Johnny Wactor, ‘General Hospital’ Actor, Shot and Killed During Suspected Theft Attempt

Johnny Wactor, an actor best known for his role as Brando Corbin in “General Hospital,” was shot and killed during a suspected catalytic converter theft attempt in downtown L.A. on Saturday morning. He was 37.

Wactor’s talent agent David Shaul confirmed the actor’s death to Variety on Sunday.

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“Johnny Wactor was a spectacular human being. Not just a talented actor who was committed to his craft but a real moral example to everyone who knew him. Standing for hard work, tenacity and a never give up attitude. In the highs and lows of a challenging profession he always kept his chin up and kept striving for the best he could be,” Shaul said in a statement. “Our time with Johnny was a privilege we would wish on everyone. He would literally give you the shirt off his back. After over a decade together, he will leave a hole in our hearts forever.”

According to the L.A. Police Department, a man was fatally shot by one of three suspects attempting to extract the catalytic converter from his vehicle at about 3 a.m. Saturday in the area of Pico Boulevard and Hope Street. He was pronounced dead at a local hospital.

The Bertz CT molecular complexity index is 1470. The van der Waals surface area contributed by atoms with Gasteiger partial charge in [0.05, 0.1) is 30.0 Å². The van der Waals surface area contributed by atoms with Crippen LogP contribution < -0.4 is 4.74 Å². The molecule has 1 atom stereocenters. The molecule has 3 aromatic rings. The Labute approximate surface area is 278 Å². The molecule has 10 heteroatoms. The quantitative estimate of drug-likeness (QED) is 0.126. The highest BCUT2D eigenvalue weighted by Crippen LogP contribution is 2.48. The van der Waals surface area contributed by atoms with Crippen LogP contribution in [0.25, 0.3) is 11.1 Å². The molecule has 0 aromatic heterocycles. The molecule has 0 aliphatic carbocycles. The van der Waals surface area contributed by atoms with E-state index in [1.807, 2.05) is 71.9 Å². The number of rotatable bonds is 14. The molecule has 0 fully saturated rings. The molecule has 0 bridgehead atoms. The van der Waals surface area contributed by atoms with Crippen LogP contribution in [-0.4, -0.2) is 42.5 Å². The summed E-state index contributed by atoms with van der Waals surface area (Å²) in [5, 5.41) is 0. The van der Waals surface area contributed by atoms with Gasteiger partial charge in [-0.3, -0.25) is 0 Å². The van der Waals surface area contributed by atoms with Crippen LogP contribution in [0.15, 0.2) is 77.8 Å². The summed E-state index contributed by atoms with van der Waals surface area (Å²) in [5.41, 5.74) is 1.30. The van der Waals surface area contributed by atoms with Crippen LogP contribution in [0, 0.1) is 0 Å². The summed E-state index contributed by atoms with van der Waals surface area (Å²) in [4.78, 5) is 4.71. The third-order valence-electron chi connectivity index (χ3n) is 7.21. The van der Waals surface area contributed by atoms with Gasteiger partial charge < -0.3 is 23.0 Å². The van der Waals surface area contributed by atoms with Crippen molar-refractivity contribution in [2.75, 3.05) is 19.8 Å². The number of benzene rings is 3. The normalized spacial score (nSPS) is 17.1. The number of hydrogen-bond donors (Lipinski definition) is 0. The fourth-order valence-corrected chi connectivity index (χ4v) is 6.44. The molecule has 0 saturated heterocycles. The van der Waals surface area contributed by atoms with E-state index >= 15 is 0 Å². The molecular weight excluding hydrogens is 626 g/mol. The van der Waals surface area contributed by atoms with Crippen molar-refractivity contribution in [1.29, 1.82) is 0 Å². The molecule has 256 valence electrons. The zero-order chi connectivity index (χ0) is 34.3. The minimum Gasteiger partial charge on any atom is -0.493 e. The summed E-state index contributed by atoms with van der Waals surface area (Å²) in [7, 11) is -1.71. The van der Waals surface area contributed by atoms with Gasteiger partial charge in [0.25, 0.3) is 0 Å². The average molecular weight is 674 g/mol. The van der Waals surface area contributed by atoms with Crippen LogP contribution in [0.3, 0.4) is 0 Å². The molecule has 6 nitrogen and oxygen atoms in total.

Wactor portrayed Brando, son of Gladys Corbin (Bonnie Borroughs) who was married to drug addict Sasha Corbin (Sofia Mattsson), in the ABC soap opera from 2020 to 2022. He appeared in more than 160 episodes.

Wactor made his television debut in the Lifetime drama series “Army Wives,” in which he appeared as different guest roles between 2007 and 2009. He also guested on the series “Westworld,” “The OA,” “Station 19,” “Siberia,” “Agent X,” “Vantastic,” “Animal Kingdom,” “Hollywood Girl,” “Training Day,” “Criminal Minds,” “Struggling Servers,” “Age Appropriate,” “NCIS,” “The Passenger” and “Barbee Rehab.”

After his stint on “Army Wives,” Wactor worked on several short films beginning in 2010, including “The Grass Is Never Greener,” “GoldenBox,” “The Con-Artist,” “Flyover States,” “A Most Suitable Applicant,” “The Interrogation,” “Anything for You, Abby” “The Relic” and “We Won’t Forget,” among others. He wrote and starred in the 2022 short “Broken Riders.”

Wactor also appeared in multiple feature films, most notably 2016’s “USS Indianapolis: Men of Courage,” directed by Mario Van Peebles and starring Nicolas Cage, Tom Sizemore and Thomas Jane. Additional film credits include “Menthol,” “Ever,” “Trapper’s Edge,” “Supercell” and “Dead Talk Tales: Volume I.”

He is survived by his mother Scarlett and brothers Lance and Grant.

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